By Chris Dunlavy
STRANDED between the sticks from the age of six, Philippe Montanier always dreamed of ditching the gloves and haring up the wing.
“In my village, Bois-Saint-Ouen, my father was a goalkeeper,” explains the Nottingham Forest manager. “My older brother was a goalkeeper. So when I arrived at training as a six-year-old, they said ‘Your name is Montanier? Ah, you are a goalkeeper.’ I never got a choice.
“Whenever we had a training session with no goals I’d say, ‘Hey coach, why don’t I join in with the players?’ He’d say, ‘No, you go and practice saving shots’.
“Until the age of 12, I actually used a false registration to play on the right wing for a Sunday team. I just loved to play.
“These days, I would have been encouraged because goalkeepers need good technique. Back then, it was just roll out, pass back, pick it up. You could spend about ten minutes doing that!”
Standing eye-to-eye with the Frenchman in a City Ground suite, it’s hard to believe that Montanier was a highly-regarded stopper for the likes of Caen and Toulouse in his homeland.
Modestly built and relatively short – certainly no more than 5ft 9ins – the 52-year-old looks like he wouldn’t fill a five-a-side goal and is a world away from modern-day hulks like Manuel Neuer and Fraser Forster.
“Ah yes, but I was explosive,” he counters. “When was I playing, 25 years ago? Back then, you didn’t have really tall goalkeepers.
“If you remember the World Cup in 1982, France played England. I remember the game well because Graham Rix, my friend from Caen, played.
“The goalkeeper for France that day was Jean-Luc Ettori. You know how tall he was? One metre 73. But he was very agile and explosive. Fabien Barthez was the same.
“Now, playing against people like Didier Drogba, it would be more difficult for me. I think coaches would say ‘No, he is too short’. But I would show them, just like I did then.”
This last remark comes with a wry grin. Affable, warm and engaging, Montanier does a great line in self depreciation and it is easy to see why Forest fans have warmed to the man from Normandy.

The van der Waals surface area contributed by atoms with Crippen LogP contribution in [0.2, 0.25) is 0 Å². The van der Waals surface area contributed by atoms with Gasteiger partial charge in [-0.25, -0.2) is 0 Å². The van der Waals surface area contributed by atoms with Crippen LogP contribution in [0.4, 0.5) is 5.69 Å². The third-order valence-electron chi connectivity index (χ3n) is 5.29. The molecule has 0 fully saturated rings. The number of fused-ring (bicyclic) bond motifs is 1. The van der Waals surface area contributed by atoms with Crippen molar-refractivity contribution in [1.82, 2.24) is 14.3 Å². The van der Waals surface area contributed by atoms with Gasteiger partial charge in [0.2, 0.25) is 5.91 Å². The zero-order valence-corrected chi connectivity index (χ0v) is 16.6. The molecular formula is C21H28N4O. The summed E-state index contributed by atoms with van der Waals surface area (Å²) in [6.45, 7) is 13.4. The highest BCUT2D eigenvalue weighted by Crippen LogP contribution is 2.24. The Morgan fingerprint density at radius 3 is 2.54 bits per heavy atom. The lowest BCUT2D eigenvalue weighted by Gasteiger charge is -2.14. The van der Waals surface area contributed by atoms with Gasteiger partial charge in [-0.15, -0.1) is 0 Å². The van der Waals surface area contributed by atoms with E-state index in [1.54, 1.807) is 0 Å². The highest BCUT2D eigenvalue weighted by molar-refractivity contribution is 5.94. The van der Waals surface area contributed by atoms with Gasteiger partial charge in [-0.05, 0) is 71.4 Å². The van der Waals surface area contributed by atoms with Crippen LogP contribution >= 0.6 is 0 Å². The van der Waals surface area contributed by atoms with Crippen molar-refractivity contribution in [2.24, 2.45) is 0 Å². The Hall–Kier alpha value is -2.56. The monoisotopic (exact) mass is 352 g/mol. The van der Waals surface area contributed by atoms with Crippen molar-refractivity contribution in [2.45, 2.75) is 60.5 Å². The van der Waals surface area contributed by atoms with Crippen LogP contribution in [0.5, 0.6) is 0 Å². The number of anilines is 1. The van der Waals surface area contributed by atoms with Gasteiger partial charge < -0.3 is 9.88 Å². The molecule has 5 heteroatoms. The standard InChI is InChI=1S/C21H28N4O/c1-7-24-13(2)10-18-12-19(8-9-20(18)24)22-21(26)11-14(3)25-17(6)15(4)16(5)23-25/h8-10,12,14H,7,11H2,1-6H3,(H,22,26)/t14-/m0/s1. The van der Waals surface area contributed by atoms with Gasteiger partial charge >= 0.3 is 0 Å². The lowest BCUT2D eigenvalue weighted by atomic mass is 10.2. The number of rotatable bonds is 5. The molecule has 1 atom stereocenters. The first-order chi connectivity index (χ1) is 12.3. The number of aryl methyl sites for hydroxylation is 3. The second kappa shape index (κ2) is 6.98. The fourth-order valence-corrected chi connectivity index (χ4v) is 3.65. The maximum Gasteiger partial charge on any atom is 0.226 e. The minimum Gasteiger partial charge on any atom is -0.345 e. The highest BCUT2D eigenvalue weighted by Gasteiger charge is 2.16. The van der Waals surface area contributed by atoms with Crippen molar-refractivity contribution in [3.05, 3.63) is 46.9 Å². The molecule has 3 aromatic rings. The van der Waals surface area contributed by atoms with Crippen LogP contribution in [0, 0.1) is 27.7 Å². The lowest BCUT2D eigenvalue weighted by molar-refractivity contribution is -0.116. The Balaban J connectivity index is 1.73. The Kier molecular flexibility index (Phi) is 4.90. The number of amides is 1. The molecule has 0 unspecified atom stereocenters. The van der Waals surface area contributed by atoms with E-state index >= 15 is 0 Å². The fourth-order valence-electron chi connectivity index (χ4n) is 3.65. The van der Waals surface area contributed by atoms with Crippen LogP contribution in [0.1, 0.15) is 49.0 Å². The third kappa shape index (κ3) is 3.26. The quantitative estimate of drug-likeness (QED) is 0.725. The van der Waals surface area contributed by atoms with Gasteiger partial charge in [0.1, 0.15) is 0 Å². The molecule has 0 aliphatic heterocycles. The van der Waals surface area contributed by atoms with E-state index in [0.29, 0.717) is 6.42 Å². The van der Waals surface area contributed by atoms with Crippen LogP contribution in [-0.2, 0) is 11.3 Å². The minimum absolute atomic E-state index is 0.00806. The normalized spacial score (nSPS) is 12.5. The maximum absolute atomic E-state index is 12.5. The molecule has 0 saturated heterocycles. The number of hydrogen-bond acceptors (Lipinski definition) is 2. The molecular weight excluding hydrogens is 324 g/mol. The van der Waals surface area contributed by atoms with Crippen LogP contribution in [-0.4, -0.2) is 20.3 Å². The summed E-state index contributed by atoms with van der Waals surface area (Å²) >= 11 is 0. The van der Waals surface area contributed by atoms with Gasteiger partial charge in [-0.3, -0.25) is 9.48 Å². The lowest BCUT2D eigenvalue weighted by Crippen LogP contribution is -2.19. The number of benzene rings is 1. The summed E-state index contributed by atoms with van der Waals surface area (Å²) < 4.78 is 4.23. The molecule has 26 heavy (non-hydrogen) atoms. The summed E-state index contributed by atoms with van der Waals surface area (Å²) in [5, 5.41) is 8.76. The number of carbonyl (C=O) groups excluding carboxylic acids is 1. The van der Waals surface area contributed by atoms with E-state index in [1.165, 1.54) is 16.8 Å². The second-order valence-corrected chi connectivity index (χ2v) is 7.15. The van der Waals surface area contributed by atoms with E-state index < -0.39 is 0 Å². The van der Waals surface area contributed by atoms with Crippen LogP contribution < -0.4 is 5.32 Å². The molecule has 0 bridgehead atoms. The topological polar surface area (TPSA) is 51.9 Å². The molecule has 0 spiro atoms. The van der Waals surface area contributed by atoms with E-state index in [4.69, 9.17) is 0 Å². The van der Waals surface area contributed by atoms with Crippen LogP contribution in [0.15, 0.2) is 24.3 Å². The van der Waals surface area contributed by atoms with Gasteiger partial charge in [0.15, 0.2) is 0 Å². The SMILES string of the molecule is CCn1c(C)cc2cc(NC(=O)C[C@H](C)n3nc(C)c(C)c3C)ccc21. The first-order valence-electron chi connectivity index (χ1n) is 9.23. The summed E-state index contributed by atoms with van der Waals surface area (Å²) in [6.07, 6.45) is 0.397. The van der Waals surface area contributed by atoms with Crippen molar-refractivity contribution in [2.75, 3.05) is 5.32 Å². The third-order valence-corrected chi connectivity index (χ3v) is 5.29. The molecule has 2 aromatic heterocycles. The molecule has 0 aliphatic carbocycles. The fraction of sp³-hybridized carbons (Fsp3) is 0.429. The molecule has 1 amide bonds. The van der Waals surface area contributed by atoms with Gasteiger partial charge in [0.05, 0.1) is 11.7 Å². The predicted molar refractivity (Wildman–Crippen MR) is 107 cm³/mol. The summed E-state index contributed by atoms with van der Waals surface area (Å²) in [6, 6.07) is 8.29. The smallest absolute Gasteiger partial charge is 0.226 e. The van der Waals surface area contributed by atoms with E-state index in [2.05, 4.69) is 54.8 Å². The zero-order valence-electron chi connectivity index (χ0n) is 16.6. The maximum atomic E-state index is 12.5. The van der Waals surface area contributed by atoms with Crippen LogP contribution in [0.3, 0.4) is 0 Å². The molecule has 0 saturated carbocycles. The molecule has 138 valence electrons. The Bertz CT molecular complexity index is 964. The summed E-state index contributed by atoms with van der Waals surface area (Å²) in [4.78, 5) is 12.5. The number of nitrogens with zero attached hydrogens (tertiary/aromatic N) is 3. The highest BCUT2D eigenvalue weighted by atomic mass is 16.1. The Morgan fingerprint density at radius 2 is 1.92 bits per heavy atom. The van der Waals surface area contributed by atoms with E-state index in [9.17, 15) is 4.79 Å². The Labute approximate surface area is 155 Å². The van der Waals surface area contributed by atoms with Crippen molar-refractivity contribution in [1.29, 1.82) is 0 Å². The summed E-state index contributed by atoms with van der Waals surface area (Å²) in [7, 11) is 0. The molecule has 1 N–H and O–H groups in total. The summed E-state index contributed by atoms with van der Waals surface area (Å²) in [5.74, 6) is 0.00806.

Take for instance, his tale of how an early interest in coaching and tactics was ruthlessly stymied.
“As a goalkeeper, you have to speak to everyone,” he says. “Organise your defenders, even shout at the wingers and attackers to come back. You have a lot of time to analyse the game.
“I remember after the game, I’d go and see the coach. I’d say ‘Tactically, I think we are doing this wrong’ or ‘This guy up front is making things complicated, we have to change’
“The manager would say ‘Yeah, that’s great Philippe. Now stand between those posts, stop the ball going in the net and shut up’.”
Not to be deterred, Montanier moved into coaching with Boulogne and Valenciennes, then Spanish outfit Real Sociedad.
Appointed by Forest in September, he has gradually turned the Reds into one of the most flamboyant outfits in the division, with three straight wins hinting at a belated promotion push. “Anybody is better after four, five months together,” he insists. “But getting injured players back is also important. We had six or seven missing. I also arrived late, the first day of pre-season. That left me behind on recruitment.”
Many overseas managers struggle to adapt to the pace of the English game. Stale Solbakken, the former Wolves coach, recently described the Championship as a “brainless” division compared to the more cerebral style employed on the continent. Given his schooling in France and Spain, does Montanier agree?